Business & Real Estate

New CEO of Rancho Cordova aerospace company Aerojet commits to layoffs

Aerojet Rocketdyne plans to eliminate 40 percent of the manufacturing and office space at its Rancho Cordova site.
Aerojet Rocketdyne plans to eliminate 40 percent of the manufacturing and office space at its Rancho Cordova site. Sacramento Bee file

The new chief executive of Aerojet Rocketdyne Holdings Inc. has reaffirmed the company’s commitment to a cost-cutting drive that is expected to eliminate 250 jobs at its Rancho Cordova headquarters over the next four years.

Eileen Drake, who was named CEO of the rocket-engine manufacturer two weeks ago, said she would keep a “huge focus” on reducing Aerojet’s costs. In particular, she said Aerojet needs to get more efficient after its 2013 purchase of the Rocketdyne business from United Technologies’ Pratt & Whitney unit.

“We have to be sure that we really work as one company,” Drake said in an interview Sunday with Reuters. The interview, which took place at the Paris Air Show, was her first since becoming CEO.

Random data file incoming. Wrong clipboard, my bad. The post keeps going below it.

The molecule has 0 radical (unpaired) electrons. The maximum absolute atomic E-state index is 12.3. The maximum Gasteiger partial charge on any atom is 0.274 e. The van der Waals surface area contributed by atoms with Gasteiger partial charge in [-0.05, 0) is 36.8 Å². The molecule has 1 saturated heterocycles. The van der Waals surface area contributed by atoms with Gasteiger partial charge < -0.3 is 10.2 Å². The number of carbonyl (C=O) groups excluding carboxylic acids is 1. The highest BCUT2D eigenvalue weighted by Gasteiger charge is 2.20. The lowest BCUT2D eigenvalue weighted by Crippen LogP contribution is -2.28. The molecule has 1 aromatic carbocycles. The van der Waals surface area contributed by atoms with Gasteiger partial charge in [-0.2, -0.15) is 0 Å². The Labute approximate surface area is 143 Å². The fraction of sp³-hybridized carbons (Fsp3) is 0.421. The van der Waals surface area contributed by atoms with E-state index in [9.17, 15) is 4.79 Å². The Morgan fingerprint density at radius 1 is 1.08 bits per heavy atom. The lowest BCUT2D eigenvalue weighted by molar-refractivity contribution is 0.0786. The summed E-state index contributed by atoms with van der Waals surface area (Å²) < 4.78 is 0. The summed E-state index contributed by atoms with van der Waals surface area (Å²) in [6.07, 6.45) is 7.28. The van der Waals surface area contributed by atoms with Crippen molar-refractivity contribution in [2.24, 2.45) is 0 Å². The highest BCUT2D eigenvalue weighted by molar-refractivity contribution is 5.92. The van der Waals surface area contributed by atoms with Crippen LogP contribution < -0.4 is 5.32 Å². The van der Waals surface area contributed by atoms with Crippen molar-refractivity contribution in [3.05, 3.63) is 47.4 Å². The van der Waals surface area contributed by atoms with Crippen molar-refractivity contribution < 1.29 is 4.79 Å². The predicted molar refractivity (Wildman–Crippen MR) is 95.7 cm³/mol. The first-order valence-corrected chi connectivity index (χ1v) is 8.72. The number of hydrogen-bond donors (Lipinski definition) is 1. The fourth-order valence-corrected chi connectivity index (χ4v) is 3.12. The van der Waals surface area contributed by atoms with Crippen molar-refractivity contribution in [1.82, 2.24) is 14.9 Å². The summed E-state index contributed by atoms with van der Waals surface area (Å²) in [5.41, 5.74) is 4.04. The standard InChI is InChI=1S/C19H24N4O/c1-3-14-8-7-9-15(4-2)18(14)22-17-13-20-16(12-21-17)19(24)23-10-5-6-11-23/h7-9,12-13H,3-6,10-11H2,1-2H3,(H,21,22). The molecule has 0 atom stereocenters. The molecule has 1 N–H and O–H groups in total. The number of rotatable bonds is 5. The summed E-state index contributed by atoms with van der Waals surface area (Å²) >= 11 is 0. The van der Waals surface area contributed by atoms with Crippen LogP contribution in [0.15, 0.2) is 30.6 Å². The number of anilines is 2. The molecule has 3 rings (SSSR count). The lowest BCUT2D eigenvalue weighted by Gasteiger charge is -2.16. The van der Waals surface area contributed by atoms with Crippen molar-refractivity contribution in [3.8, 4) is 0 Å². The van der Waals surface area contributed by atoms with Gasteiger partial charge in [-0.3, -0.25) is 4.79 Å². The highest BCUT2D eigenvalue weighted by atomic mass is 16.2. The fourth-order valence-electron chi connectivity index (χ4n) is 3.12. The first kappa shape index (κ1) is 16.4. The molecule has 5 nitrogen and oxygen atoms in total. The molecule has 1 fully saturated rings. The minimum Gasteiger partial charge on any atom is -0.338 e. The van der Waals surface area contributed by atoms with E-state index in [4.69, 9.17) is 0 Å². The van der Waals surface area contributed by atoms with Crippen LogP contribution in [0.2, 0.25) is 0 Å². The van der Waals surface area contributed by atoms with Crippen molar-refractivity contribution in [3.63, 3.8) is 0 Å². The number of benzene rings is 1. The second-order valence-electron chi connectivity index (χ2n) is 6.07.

Drake’s predecessor, Scott Seymour, announced the efficiency drive in early March. Coming off a $53 million loss in 2014, the company said it would reduce its nationwide workforce by 10 percent, eliminating 500 jobs. About half of the job cuts will take place at Rancho Cordova and will amount to a reduction of about 16 percent of the site’s workforce of 1,600.

Aerojet also plans to eliminate 40 percent of the manufacturing and office space at Rancho Cordova. The company said it expects to transfer some of its Rancho Cordova manufacturing operations to other locations with lower costs. Aerojet operates 14 sites from coast to coast.

Drake, who used to work at United Technologies, joined Aerojet as chief operating officer in early March. The cost-cutting program was announced a few days later. She was elevated to president and CEO after Seymour resigned for health reasons.

The $550 million Rocketdyne purchase vastly expanded Aerojet’s manufacturing capacity but has already resulted in job cuts as the company seeks to eliminate duplication. Last year, the company laid off 61 workers in Rancho Cordova and 160 at Rocketdyne’s office northwest of Los Angeles.

Aside from its aerospace business, Aerojet has been working in recent years to generate cash from the vast land holdings surrounding its Rancho Cordova site. Last week, it completed the $57 million sale of 703 acres to a development firm.

Aerojet shares closed Monday at $20.60, up 38 cents, on the New York Stock Exchange.

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